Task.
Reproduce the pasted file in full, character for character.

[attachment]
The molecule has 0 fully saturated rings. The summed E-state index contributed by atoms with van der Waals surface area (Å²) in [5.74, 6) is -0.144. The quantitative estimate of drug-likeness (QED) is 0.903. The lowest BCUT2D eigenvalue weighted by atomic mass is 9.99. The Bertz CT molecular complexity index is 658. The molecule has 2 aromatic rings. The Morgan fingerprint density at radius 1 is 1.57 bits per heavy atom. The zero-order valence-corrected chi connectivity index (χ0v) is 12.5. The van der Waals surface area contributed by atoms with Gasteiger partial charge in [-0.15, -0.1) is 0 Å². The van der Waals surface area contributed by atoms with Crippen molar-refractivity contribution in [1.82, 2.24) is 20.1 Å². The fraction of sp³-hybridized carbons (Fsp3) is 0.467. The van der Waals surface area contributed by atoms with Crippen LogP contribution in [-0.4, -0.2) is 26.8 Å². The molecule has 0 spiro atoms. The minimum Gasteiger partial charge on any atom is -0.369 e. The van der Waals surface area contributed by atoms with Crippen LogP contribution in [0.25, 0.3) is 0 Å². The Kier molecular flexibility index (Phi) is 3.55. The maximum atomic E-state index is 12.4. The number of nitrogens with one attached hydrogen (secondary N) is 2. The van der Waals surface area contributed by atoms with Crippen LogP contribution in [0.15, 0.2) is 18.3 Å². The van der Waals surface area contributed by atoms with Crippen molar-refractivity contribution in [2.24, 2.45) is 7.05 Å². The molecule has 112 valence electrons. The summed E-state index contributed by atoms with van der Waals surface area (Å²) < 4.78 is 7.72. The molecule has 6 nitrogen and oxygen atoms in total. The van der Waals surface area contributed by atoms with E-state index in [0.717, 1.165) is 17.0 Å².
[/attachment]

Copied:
The molecule has 0 fully saturated rings. The summed E-state index contributed by atoms with van der Waals surface area (Å²) in [5.74, 6) is -0.144. The quantitative estimate of drug-likeness (QED) is 0.903. The lowest BCUT2D eigenvalue weighted by atomic mass is 9.99. The Bertz CT molecular complexity index is 658. The molecule has 2 aromatic rings. The Morgan fingerprint density at radius 1 is 1.57 bits per heavy atom. The zero-order valence-corrected chi connectivity index (χ0v) is 12.5. The van der Waals surface area contributed by atoms with Gasteiger partial charge in [-0.15, -0.1) is 0 Å². The van der Waals surface area contributed by atoms with Crippen molar-refractivity contribution in [1.82, 2.24) is 20.1 Å². The fraction of sp³-hybridized carbons (Fsp3) is 0.467. The van der Waals surface area contributed by atoms with Crippen LogP contribution in [-0.4, -0.2) is 26.8 Å². The molecule has 0 spiro atoms. The minimum Gasteiger partial charge on any atom is -0.369 e. The van der Waals surface area contributed by atoms with Crippen LogP contribution in [0.25, 0.3) is 0 Å². The Kier molecular flexibility index (Phi) is 3.55. The maximum atomic E-state index is 12.4. The number of nitrogens with one attached hydrogen (secondary N) is 2. The van der Waals surface area contributed by atoms with Crippen LogP contribution in [0.15, 0.2) is 18.3 Å². The van der Waals surface area contributed by atoms with Crippen molar-refractivity contribution in [2.24, 2.45) is 7.05 Å². The molecule has 112 valence electrons. The summed E-state index contributed by atoms with van der Waals surface area (Å²) < 4.78 is 7.72. The molecule has 6 nitrogen and oxygen atoms in total. The van der Waals surface area contributed by atoms with E-state index in [0.717, 1.165) is 17.0 Å².